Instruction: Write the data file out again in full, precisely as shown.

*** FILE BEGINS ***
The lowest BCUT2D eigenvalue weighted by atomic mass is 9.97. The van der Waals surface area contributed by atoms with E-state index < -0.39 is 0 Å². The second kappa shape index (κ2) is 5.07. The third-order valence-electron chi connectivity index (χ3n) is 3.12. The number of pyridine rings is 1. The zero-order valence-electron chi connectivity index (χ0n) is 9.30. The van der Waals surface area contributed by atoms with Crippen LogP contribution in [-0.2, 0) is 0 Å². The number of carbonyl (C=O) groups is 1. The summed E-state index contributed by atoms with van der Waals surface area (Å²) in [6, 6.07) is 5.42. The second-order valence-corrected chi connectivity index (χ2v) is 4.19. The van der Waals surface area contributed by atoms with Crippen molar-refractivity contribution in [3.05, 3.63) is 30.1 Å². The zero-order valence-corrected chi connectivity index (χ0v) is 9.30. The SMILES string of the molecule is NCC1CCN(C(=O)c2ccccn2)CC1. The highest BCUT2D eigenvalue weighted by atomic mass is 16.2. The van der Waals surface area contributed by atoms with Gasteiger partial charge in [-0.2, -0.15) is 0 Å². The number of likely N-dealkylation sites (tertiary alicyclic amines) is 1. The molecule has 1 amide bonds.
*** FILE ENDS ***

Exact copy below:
The lowest BCUT2D eigenvalue weighted by atomic mass is 9.97. The van der Waals surface area contributed by atoms with E-state index < -0.39 is 0 Å². The second kappa shape index (κ2) is 5.07. The third-order valence-electron chi connectivity index (χ3n) is 3.12. The number of pyridine rings is 1. The zero-order valence-electron chi connectivity index (χ0n) is 9.30. The van der Waals surface area contributed by atoms with Crippen LogP contribution in [-0.2, 0) is 0 Å². The number of carbonyl (C=O) groups is 1. The summed E-state index contributed by atoms with van der Waals surface area (Å²) in [6, 6.07) is 5.42. The second-order valence-corrected chi connectivity index (χ2v) is 4.19. The van der Waals surface area contributed by atoms with Crippen molar-refractivity contribution in [3.05, 3.63) is 30.1 Å². The zero-order valence-corrected chi connectivity index (χ0v) is 9.30. The SMILES string of the molecule is NCC1CCN(C(=O)c2ccccn2)CC1. The highest BCUT2D eigenvalue weighted by atomic mass is 16.2. The van der Waals surface area contributed by atoms with Gasteiger partial charge in [-0.2, -0.15) is 0 Å². The number of likely N-dealkylation sites (tertiary alicyclic amines) is 1. The molecule has 1 amide bonds.